back to article Oracle to axe over 450 jobs in Euro support centres – sources

Oracle is rumoured to be closing all its European support centres with less than 100 staff - a move that could affect hundreds of employees. The plans would effectively mean all software support centres outside the UK, Romania and the Netherlands will be affected, sources have told El Reg. The firm has up to 40 support centres …

  1. Otto is a bear.

    If Oracle Want to Grow again.

    Perhaps they can introduce competitive pricing. Enterprise Edition might be the most comprehensive database going, but that's not much use when most users , use less than half the functionality.

    Here's a thought, take the limits off standard edition and introduce a realistic VM/cloud licence policy, you've done it for Microsoft and Amazon, how about the rest of us.

    It also doesn't help that Oracle support recalculates your support to current pricing if you consolidate, making it more expensive than it already was.

    Not surprised lots of key Oracle users are looking at Postgres.

    And that's just the Database, let alone the rest of their overpriced software, much of which suffers from the same pricing issues.

    I actually like Oracle technology, but, even I can's make an economic case for using it any more.

    1. Anonymous Coward
      Anonymous Coward

      Re: If Oracle Want to Grow again.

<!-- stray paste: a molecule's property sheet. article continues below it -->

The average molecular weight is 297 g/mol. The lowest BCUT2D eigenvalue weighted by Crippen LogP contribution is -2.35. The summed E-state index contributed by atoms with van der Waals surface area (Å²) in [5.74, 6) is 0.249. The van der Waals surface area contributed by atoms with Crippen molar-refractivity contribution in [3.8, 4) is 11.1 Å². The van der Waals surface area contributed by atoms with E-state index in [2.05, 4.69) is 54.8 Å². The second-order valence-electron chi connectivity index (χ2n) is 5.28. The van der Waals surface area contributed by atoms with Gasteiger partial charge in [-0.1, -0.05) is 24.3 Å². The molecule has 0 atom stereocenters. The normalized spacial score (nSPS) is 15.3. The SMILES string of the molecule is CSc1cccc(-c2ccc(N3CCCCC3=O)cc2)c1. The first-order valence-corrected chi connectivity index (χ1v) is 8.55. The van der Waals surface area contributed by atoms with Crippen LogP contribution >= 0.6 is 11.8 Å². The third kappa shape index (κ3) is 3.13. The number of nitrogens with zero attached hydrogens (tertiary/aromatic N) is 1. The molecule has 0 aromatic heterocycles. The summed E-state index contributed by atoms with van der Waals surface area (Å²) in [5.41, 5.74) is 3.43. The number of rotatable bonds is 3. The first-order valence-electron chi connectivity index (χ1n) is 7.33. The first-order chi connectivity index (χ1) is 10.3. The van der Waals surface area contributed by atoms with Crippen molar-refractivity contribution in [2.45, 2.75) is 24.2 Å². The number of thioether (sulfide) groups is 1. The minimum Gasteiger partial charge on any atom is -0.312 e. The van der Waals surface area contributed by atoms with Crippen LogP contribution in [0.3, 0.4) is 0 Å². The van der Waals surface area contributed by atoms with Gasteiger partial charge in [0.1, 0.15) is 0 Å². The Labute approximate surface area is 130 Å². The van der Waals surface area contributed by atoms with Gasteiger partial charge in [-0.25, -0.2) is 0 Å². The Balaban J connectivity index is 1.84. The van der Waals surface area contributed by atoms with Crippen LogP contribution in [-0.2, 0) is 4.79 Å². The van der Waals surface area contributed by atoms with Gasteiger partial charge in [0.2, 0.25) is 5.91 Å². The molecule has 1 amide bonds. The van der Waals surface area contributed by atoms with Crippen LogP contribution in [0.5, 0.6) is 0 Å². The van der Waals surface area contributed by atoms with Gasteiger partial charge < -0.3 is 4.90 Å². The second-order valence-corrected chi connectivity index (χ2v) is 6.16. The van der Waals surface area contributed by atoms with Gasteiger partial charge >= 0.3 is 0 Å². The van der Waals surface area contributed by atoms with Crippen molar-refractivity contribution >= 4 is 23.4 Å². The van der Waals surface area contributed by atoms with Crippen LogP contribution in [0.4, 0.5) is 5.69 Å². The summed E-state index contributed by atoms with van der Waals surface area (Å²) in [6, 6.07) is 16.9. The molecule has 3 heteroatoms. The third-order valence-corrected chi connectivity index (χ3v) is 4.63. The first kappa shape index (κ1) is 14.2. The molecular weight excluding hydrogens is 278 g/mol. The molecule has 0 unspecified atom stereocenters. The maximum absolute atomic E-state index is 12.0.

"Not surprised lots of key Oracle users are looking at Postgres."

      I think you mean at MS SQL Server. Hardly anyone in the real world is moving to Postgres.

      1. markhurdfromoracle

        Re: If Oracle Want to Grow again.

        No.

        Oracle and Postgres are comparable in terms of performance, stability and reliability.

        M$ SQL is wayyyy behind! (first, you have to run it on windows hence the lack of reliability)

        1. Anonymous Coward
          Anonymous Coward

          Re: If Oracle Want to Grow again.

          "M$ SQL is wayyyy behind! (first, you have to run it on windows hence the lack of reliability)"

          LOL - you must be a dated relic from the dying world of midrange UNIX. MS SQL is now the worlds most popular database by number of users and is so far in front of Postgres you would need a telescope as a rear view mirror to see it behind you as an MS SQL user.

          Only truly niche requirements would use PostGres instead. MS SQL is vastly more secure, has far more advanced features, is far more stable, has better clustering and replication, scales out and up better, and performs better on the same hardware as PostGres, etc, etc, etc.

          If you look at say the TPC-E or TPC-H benchmarks - you can see that MS SQL server also outperforms Oracle too in many use cases.

        2. Anonymous Coward
          Anonymous Coward

          Re: If Oracle Want to Grow again.

          "M$ SQL is wayyyy behind!"

          So Mr "From Oracle" how come I can count the security holes in MS SQL Server in the last decade on my hands, yet Oracle's "unbreakable" DB has had many hundreds of holes?

          That, your vastly higher TCO - and having to deal with Oracle - is why everyone is voting with their wallet, and is dropping Oracle where they can.

          See http://img.deusm.com/informationweek/2014/03/1114088/InformationWeek-Database-Survey.jpg

    2. Maventi

      Re: If Oracle Want to Grow again.

      Agree with the move to Postgres; I've been involved with several applications that have done just that. Not only was there a slight overall performance boost (around 10% if I recall) but Postgres is miles easier to deploy and manage, and there are no hassles with licensing.

      As for the marketing droids above, MS SQL didn't even enter into discussion with any of the vendors concerned.

      1. Anonymous Coward
        Anonymous Coward

        Re: If Oracle Want to Grow again.